said."That's where I got to, and I think I've made the right move in the interests of Australian cricket to step off and give hopefully a former player an opportunity to add some fresh ideas to this role as a director of Cricket Australia."Particularly since the release of the reviews and the fallout from that, my wife will tell you my sleep hasn't been as good as it normally is."That to me was a sign that I needed to move on and, as I said, give someone else a go."
EMBATTLED batsman Shaun Marsh could be the key to an Australian resurgence in the ODI series against South Africa.Marsh was ruled out of the first match at the last minute after it was revealed he would require minor surgery to remove an abscess in his “buttock region”.At first glance, the 35-year-old may not have seemed like a huge loss given his Test
troubles this year. He averages 13.41 in Test cricket since the end of the Ashes, and made 14 runs in four innings against Pakistan in the UAE.But Marsh was Australia’s best batsman in its last ODI assignment, and has shown promising signs that his struggles are once again behind him. Combined with his more than 100 games of international experience, Marsh could prove invaluable for a top six craving senior figures.
Symonds said the SCG incident was not the first altercation he had had with Harbhajan, and that he had tried to rule a line under the aggravating behaviour before India's return tour of Australia."I'd spoken to Harbhajan the series before in India, he'd called me a monkey before in India," Symonds told Howard."I went into their dressing room and said, 'Can I speak to Harbhajan for a minute outside please?' So he came outside and I said, 'Look, the name-calling's got to stop or else it's going to get out of hand'."[I said] 'We've got a few names for you blokes and you've obviously got a few
names for us and that's all good but it's going to end in tears so let's knock it on the head'."So we shook hands and he said, 'No problem boss, all good'."The incident in Sydney proved the breaking point, but the pair did eventually play together in the Indian Premier League (IPL) for the Mumbai Indians."When I got to Mumbai it was icy, when I walked in there the first time," Symonds said."We'd had a few drinks and Harbhajan came over to me. He said, 'Boss can I talk to you for a minute?'"He said, 'I really want to apologise for what I did and what I said, I hope it hasn't harmed you or your family too badly', and he broke down."I could just see the weight lift off his shoulders when he got that off his chest."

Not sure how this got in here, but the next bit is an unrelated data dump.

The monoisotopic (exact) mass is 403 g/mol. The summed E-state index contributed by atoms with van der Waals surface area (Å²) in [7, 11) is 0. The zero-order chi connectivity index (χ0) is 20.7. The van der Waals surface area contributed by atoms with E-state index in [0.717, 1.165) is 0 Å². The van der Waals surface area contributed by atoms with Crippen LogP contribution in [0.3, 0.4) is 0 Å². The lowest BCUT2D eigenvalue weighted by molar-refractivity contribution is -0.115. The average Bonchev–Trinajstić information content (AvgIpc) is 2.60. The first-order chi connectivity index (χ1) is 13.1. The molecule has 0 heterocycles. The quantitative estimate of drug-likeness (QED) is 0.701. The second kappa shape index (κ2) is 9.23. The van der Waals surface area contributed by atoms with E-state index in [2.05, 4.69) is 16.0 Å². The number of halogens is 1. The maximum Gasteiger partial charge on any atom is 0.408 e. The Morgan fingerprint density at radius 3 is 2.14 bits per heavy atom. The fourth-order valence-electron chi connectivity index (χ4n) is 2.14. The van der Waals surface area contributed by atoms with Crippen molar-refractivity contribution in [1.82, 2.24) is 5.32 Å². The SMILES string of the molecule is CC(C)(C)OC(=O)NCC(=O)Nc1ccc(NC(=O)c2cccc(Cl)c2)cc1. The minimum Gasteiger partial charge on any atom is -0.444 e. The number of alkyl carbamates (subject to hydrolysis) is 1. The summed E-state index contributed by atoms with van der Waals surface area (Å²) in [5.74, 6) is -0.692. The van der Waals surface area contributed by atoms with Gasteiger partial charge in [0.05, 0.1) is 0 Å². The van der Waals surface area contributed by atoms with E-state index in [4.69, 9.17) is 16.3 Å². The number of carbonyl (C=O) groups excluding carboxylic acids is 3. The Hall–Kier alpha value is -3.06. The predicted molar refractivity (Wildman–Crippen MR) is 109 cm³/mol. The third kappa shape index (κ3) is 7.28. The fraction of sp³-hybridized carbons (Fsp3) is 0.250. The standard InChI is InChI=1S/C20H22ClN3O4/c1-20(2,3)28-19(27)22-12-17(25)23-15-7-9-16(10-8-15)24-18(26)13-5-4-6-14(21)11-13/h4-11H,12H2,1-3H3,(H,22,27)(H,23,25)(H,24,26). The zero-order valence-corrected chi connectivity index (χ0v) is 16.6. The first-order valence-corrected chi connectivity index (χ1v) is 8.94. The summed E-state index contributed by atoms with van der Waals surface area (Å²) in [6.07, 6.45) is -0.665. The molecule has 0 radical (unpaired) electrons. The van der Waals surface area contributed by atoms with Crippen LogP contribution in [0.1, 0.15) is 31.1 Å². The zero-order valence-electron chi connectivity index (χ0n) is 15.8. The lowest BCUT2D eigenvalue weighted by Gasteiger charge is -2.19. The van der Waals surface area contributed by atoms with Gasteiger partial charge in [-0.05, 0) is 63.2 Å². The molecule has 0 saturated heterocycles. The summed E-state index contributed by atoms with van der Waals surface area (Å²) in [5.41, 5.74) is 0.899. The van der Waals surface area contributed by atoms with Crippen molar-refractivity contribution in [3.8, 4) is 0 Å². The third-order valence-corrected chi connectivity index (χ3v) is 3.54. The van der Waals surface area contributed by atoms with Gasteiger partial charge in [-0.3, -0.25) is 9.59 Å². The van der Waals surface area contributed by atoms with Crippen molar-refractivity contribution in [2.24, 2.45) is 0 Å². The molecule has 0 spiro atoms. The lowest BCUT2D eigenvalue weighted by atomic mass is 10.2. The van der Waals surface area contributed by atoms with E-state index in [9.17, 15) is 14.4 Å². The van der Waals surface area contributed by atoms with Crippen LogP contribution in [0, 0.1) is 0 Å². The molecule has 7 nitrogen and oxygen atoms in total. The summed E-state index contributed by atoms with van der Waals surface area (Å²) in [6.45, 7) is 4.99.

Symonds said the way in which Harbhajan was punished was "nearly irrelevant to me", but instead he as focused on his teammates."I was thinking about what I was going through and what I'd put the other boys through," he said."That [the punishment] was neither here nor there with me, it was the weight and responsibility of what we'd all been dragged
into."Symonds was put on notice by Cricket Australia for his alcohol consumption the following year, as he spent time out of the team for various disciplinary reasons.He was banned from drinking ahead of the World T20 in 2009 in England, but a few drinks while out watching a State of Origin match on TV led to him being sent home from the tournament.His central Cricket Australia contract was subsequently torn up and he never played for Australia again.
MS Dhoni has been going through a poor phase at the moment. The wicketkeeper-batsman has had a dry run for a long time. Renowned for finishing games at the lower order on a consistent basis, the 37-year-old has failed to the honour these duties for a long time now. That has cast a lot of aspersions on his abilities.
The selectors took a brave decision by leaving Dhoni out of the T20 international squad against the Windies and Australia. Dinesh Karthik who was stupendous in the Nidahas Trophy final was included alongside young sensation Rishabh Pant. MSK Prasad mentioned that the team was looking forward to trying the second choice wicketkeeper.